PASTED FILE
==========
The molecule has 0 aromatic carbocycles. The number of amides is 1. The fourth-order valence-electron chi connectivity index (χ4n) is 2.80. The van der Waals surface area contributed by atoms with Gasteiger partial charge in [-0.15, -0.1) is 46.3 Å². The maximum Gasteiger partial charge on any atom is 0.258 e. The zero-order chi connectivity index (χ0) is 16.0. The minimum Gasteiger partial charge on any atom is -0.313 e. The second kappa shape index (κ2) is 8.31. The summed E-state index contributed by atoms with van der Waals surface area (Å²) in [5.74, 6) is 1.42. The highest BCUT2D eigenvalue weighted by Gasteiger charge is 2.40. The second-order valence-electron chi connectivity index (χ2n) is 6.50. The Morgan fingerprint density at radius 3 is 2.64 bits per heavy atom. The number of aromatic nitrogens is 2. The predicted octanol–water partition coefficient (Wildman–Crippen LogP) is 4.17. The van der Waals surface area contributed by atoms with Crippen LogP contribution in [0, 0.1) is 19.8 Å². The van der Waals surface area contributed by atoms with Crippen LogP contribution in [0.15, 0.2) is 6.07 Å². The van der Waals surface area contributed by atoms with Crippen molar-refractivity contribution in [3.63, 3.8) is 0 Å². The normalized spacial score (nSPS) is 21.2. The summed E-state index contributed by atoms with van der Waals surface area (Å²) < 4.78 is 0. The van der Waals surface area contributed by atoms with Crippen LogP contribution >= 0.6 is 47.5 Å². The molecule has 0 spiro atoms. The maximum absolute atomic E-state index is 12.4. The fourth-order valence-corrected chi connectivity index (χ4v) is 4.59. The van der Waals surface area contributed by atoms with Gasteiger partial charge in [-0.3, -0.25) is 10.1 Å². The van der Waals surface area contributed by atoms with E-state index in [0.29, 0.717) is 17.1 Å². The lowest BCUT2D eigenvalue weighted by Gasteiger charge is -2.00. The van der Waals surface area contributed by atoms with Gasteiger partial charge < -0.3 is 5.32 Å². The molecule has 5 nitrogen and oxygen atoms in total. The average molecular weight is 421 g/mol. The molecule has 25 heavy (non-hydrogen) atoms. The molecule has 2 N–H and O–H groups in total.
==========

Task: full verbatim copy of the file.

The molecule has 0 aromatic carbocycles. The number of amides is 1. The fourth-order valence-electron chi connectivity index (χ4n) is 2.80. The van der Waals surface area contributed by atoms with Gasteiger partial charge in [-0.15, -0.1) is 46.3 Å². The maximum Gasteiger partial charge on any atom is 0.258 e. The zero-order chi connectivity index (χ0) is 16.0. The minimum Gasteiger partial charge on any atom is -0.313 e. The second kappa shape index (κ2) is 8.31. The summed E-state index contributed by atoms with van der Waals surface area (Å²) in [5.74, 6) is 1.42. The highest BCUT2D eigenvalue weighted by Gasteiger charge is 2.40. The second-order valence-electron chi connectivity index (χ2n) is 6.50. The Morgan fingerprint density at radius 3 is 2.64 bits per heavy atom. The number of aromatic nitrogens is 2. The predicted octanol–water partition coefficient (Wildman–Crippen LogP) is 4.17. The van der Waals surface area contributed by atoms with Crippen LogP contribution in [0, 0.1) is 19.8 Å². The van der Waals surface area contributed by atoms with Crippen LogP contribution in [0.15, 0.2) is 6.07 Å². The van der Waals surface area contributed by atoms with Crippen molar-refractivity contribution in [3.63, 3.8) is 0 Å². The normalized spacial score (nSPS) is 21.2. The summed E-state index contributed by atoms with van der Waals surface area (Å²) < 4.78 is 0. The van der Waals surface area contributed by atoms with Crippen LogP contribution >= 0.6 is 47.5 Å². The molecule has 0 spiro atoms. The maximum absolute atomic E-state index is 12.4. The fourth-order valence-corrected chi connectivity index (χ4v) is 4.59. The van der Waals surface area contributed by atoms with Gasteiger partial charge in [-0.3, -0.25) is 10.1 Å². The van der Waals surface area contributed by atoms with E-state index in [0.29, 0.717) is 17.1 Å². The lowest BCUT2D eigenvalue weighted by Gasteiger charge is -2.00. The van der Waals surface area contributed by atoms with Gasteiger partial charge < -0.3 is 5.32 Å². The molecule has 5 nitrogen and oxygen atoms in total. The average molecular weight is 421 g/mol. The molecule has 25 heavy (non-hydrogen) atoms. The molecule has 2 N–H and O–H groups in total.